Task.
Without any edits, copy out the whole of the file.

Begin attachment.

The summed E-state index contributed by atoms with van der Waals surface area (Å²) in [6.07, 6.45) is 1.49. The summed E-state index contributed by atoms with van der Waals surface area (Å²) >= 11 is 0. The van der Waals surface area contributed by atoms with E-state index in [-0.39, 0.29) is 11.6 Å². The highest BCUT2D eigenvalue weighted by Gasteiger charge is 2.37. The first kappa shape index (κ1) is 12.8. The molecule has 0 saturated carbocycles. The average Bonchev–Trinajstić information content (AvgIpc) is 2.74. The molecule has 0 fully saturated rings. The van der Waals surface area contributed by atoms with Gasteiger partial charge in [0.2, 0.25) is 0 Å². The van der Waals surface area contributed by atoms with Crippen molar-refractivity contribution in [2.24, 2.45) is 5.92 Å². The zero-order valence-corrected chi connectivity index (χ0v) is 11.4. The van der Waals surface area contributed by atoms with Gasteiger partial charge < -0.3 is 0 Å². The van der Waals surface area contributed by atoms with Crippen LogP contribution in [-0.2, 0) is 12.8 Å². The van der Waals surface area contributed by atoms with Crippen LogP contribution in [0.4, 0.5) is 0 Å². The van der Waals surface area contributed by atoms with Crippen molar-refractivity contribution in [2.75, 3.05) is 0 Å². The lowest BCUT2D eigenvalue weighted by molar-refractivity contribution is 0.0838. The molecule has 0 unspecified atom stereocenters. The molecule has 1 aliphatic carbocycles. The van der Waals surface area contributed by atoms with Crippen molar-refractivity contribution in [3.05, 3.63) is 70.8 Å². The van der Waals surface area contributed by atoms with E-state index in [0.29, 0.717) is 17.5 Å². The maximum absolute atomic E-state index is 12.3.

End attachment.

The summed E-state index contributed by atoms with van der Waals surface area (Å²) in [6.07, 6.45) is 1.49. The summed E-state index contributed by atoms with van der Waals surface area (Å²) >= 11 is 0. The van der Waals surface area contributed by atoms with E-state index in [-0.39, 0.29) is 11.6 Å². The highest BCUT2D eigenvalue weighted by Gasteiger charge is 2.37. The first kappa shape index (κ1) is 12.8. The molecule has 0 saturated carbocycles. The average Bonchev–Trinajstić information content (AvgIpc) is 2.74. The molecule has 0 fully saturated rings. The van der Waals surface area contributed by atoms with Gasteiger partial charge in [0.2, 0.25) is 0 Å². The van der Waals surface area contributed by atoms with Crippen molar-refractivity contribution in [2.24, 2.45) is 5.92 Å². The zero-order valence-corrected chi connectivity index (χ0v) is 11.4. The van der Waals surface area contributed by atoms with Gasteiger partial charge < -0.3 is 0 Å². The van der Waals surface area contributed by atoms with Crippen LogP contribution in [-0.2, 0) is 12.8 Å². The van der Waals surface area contributed by atoms with Crippen LogP contribution in [0.4, 0.5) is 0 Å². The van der Waals surface area contributed by atoms with Crippen molar-refractivity contribution in [2.75, 3.05) is 0 Å². The lowest BCUT2D eigenvalue weighted by molar-refractivity contribution is 0.0838. The molecule has 0 unspecified atom stereocenters. The molecule has 1 aliphatic carbocycles. The van der Waals surface area contributed by atoms with Crippen molar-refractivity contribution in [3.05, 3.63) is 70.8 Å². The van der Waals surface area contributed by atoms with E-state index in [0.29, 0.717) is 17.5 Å². The maximum absolute atomic E-state index is 12.3.